Screencasting (CSLA, November 20, 2009)


How-To Demos



Best Practices

Preparation is key if you want your screencast to remain relevant for some time.

Pre-Planning Stage

Recording Stage

    • If you can get it in one take--awesome! If not, don't worry because it does get easier with practice.

    • Be sure to review your screencast at least once to make sure you got the recording you wanted.

Post-Production Stage

    • Save your screencast file

    • Upload to a service that you can share your screencast with. Many of the sites offer free and low-cost hosting

What is Screencasting?

According to Wikipedia, "a screencast is a digital recording of computer screen output, also known as a video screen capture, often containing audio narration" Screencasting. (2004, July 22). In Wikipedia, the free encyclopedia. Retrieved April 26, 2009, from

Why Use Them?

    • Visual

    • Auditory

    • Kinesthetic (when using hybrid simulations constructed in Adobe Captivate)

Ways Screencasts Can Be Used With Students

    • Tutorials/demonstrations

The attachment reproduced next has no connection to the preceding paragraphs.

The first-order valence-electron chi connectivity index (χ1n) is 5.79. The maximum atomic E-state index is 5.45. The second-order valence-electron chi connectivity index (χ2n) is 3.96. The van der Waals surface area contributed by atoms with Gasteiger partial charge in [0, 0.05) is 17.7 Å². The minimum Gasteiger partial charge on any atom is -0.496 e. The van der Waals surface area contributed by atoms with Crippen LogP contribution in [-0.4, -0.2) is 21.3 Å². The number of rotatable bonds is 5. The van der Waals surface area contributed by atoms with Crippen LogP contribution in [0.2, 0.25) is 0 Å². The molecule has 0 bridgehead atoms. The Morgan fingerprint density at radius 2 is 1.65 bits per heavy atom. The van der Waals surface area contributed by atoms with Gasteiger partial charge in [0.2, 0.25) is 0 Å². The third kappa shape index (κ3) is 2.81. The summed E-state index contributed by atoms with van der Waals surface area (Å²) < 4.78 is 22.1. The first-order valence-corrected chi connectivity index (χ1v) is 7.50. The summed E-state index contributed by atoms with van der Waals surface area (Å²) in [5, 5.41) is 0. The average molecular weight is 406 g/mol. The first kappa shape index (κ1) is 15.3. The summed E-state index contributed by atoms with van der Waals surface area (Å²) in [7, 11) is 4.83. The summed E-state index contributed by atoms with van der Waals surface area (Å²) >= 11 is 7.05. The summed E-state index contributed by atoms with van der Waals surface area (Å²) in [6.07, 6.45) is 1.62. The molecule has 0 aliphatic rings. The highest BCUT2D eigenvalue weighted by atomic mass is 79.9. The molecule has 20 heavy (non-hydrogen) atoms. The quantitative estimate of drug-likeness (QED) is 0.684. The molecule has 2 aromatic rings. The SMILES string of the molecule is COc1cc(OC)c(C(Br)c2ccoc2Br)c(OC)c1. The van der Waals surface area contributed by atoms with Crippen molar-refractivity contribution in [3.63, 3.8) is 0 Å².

• How-Tos

    • Digital Storytelling

    • Narrated, web-based presentations (read:Powerpoint)

Screencasting Tools


    • Wink (Windows & Linux x86)



10 Fast Tips

  1. Keep it short & concise.

  2. Credit licensed media as you go.

  3. Choose a generic file format. (Not all hosts accept Flash)

  4. Offer iPod versions.

  5. Consider using captioning to offer subtitles or translations.

  6. Add your brand/logo to title slides.

  7. Remember the 100 MB limit of most hosts.

  8. Reduce file size by only recording an area of your desktop.

  9. Post your screencasts on Facebook & other social sites.

  10. Have fun

(Source: Kroski, E. (2009, February). That's Infotainment!. School Library Journal, 55(2), 40-42. Retrieved May 1, 2009, from Professional Development Collection database.)

Screencasting Sites & Resources